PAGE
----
Consumer debt, corporate debt, and government debt are all going up. But that’s not all. Margin debt – debt that investors borrow against their portfolio to buy more stocks – has hit a record of $642.8 billion. What in the world are people thinking?
Clearly, they’re not thinking. Because thinking takes work. Most people don’t like to work. They like to pretend to work.
Similarly, people may say they care about debt. But, based on their actions, they really don’t. When it comes to the national debt, the overarching philosophy is that it doesn’t matter.
Government debt certainly doesn’t matter to Congress. Nor does it matter to the President. In fact, their actions demonstrate they want more of it.
Big corporations with big government contracts want more government debt too. Their businesses demand it. They’ve staked their success on the expectation that the debt slop will continue flowing down the trough where they consume it like rapacious pigs.
The higher education bubble is also based on a faulty foundation of debt. The business model generally requires signing credulous 18-year-olds up for massive amounts of government backed student loans. From what we gather, federal student loan debt is closing in on $1.4 trillion.
Now what would happen to all these high paid professors and fancy country club style college campuses without all this government sponsored debt?
The automobile business is also based on a model that demands more debt. Outstanding auto loan debt is now somewhere around $1.2 trillion.
You see, this is how the world works circa 2018. After decades of expanding consumer, corporate, and government debt, the entire economy has been retooled and restructured to be entirely dependent on it. What’s more, Federal Reserve policies have promoted it.
The fact is we’re on a collision course with disaster. Take government debt, for instance. Over the last decade, nominal gross domestic product (GDP) has increased from about $14.7 trillion to about $19.3 trillion. Over this same period, the national debt’s increased twice as fast; it has doubled from $10 trillion to $20 trillion.
In short, there’s a fundamental divergence between economic growth and government debt growth. Broadly speaking, the U.S. economy’s growing at a rate of roughly 2.5 percent a year. And U.S. government debt’s growing at a rate of roughly 6 percent a year – or more.
Over an extended period, this divergence results in two dramatically different growth curves. Government debt has now overtaken GDP. Over the next decade, government debt – which is projected to spike up another $10 to $15 trillion – will absolutely dwarf GDP.
Presumably, at some point between now and 2027 the economy will slip into reverse. GDP will contract. At the same time, government debt will accelerate as Washington’s compelled to do something – like spend borrowed money – to somehow jumpstart the economy.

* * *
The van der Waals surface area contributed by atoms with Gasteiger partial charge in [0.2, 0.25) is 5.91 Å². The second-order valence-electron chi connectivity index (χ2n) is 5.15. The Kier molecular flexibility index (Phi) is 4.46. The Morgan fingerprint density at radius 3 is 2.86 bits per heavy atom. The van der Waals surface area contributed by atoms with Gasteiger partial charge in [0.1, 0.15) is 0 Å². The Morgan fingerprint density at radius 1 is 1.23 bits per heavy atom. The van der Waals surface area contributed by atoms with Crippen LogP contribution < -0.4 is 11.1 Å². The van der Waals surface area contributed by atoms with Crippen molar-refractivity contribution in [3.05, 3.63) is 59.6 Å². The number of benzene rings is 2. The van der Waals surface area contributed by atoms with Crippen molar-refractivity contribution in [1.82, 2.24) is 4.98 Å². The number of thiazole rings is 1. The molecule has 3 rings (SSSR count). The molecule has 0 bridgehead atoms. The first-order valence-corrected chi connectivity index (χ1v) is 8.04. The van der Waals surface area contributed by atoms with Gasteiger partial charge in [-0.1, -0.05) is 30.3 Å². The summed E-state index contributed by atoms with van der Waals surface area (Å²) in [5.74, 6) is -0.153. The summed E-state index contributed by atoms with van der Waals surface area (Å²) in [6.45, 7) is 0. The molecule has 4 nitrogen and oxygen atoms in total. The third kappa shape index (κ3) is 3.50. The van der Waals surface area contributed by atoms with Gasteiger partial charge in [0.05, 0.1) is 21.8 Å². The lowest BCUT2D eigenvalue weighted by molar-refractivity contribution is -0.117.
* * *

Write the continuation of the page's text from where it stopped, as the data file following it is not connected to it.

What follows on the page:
While this divergence between GDP and government debt is problematic, it ignores a much larger story. Specifically, it ignores the story of unfunded liabilities…
One generation always incubates the bacteria of the ailments which dominate the next one. Yesterday’s actions reared the things which control the present. So, too, today’s actions breed the things which will control tomorrow.
At this very moment, we’re living with several unfavorable gifts from our forbearers. Namely, social safety nets constructed many decades ago that don’t pencil out. These safety nets are now stretching and fraying at the seams, at the precise moment when tens of millions of Baby Boomers will rely on them most.
The first ones into a Ponzi scheme always make out like bandits. For example, Ida May Fuller cashed the first Social Security check, Check No. 00-000-001, dated January 31, 1940, in the amount of $22.54. With just one check, she nearly recouped the full value of the $24.75 that she paid in.
However, Fuller continued to cash these checks until she died on January 27, 1975. In total, the $24.75 she paid in, ended up paying $22,888.92 back out to her. Is it any surprise this system is now on the fritz?
Medicare, another marque social safety net of the U.S. government, is also based on the broken promise that people can get more money out of something than they pay in. Like Social Security, Medicare faces a funding gap that’s mathematically insurmountable. People that have paid into these systems their entire working lives have been set up for a grand disappointment.
According to the recently released 2017 Financial Report of the United States Government, which was alerted to us by Simon Black, the “total present value of future expenditures in excess of future revenue” for Social Security and Medicare represents a shortfall of $49 trillion. How in the world are taxpayers going to fill this $49 trillion funding gap, which is above and beyond the exploding national debt?
What we have here, folks, is a conundrum. There’s no respectful way out. But there are several shameful ways out:
Uncle Sam can drastically cut or cancel its commitments to Social Security and Medicare recipients, and leave them flapping in the wind. Uncle Sam can continue to pile these obligations onto the backs of younger workers via escalating taxes, thus subtracting productive value from the economy and dooming it to a century of declining growth. Or Uncle Sam can unconditionally trash the currency, inflate it away, while turning the United States into a banana republic – if it’s not already one.
Most likely, Uncle Sam will try all three options in order of political expedience. Look for this intergenerational conflict to come to a head during the next recession, which may arrive sometime in the next 18-months.
for Economic Prism